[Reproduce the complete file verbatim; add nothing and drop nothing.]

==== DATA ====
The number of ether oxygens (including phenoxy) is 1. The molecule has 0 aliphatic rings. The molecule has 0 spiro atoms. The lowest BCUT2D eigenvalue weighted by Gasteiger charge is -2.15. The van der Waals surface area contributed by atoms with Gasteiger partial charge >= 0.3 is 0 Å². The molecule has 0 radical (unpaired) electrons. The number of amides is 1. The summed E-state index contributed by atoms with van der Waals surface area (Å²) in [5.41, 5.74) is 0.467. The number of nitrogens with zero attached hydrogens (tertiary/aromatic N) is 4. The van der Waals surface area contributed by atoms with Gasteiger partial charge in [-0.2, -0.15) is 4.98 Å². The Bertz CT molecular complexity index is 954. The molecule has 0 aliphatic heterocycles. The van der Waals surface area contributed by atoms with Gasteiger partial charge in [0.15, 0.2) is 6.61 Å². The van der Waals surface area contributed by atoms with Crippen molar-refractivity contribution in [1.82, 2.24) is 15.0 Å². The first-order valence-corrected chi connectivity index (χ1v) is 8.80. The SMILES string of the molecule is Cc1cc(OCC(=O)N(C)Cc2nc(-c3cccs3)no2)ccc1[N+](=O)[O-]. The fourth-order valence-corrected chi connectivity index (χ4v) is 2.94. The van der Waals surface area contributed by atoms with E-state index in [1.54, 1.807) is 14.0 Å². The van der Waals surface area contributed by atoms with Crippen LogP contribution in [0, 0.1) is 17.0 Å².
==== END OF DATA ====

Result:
The number of ether oxygens (including phenoxy) is 1. The molecule has 0 aliphatic rings. The molecule has 0 spiro atoms. The lowest BCUT2D eigenvalue weighted by Gasteiger charge is -2.15. The van der Waals surface area contributed by atoms with Gasteiger partial charge >= 0.3 is 0 Å². The molecule has 0 radical (unpaired) electrons. The number of amides is 1. The summed E-state index contributed by atoms with van der Waals surface area (Å²) in [5.41, 5.74) is 0.467. The number of nitrogens with zero attached hydrogens (tertiary/aromatic N) is 4. The van der Waals surface area contributed by atoms with Gasteiger partial charge in [-0.2, -0.15) is 4.98 Å². The Bertz CT molecular complexity index is 954. The molecule has 0 aliphatic heterocycles. The van der Waals surface area contributed by atoms with Gasteiger partial charge in [0.15, 0.2) is 6.61 Å². The van der Waals surface area contributed by atoms with Crippen molar-refractivity contribution in [1.82, 2.24) is 15.0 Å². The first-order valence-corrected chi connectivity index (χ1v) is 8.80. The SMILES string of the molecule is Cc1cc(OCC(=O)N(C)Cc2nc(-c3cccs3)no2)ccc1[N+](=O)[O-]. The fourth-order valence-corrected chi connectivity index (χ4v) is 2.94. The van der Waals surface area contributed by atoms with E-state index in [1.54, 1.807) is 14.0 Å². The van der Waals surface area contributed by atoms with Crippen LogP contribution in [0, 0.1) is 17.0 Å².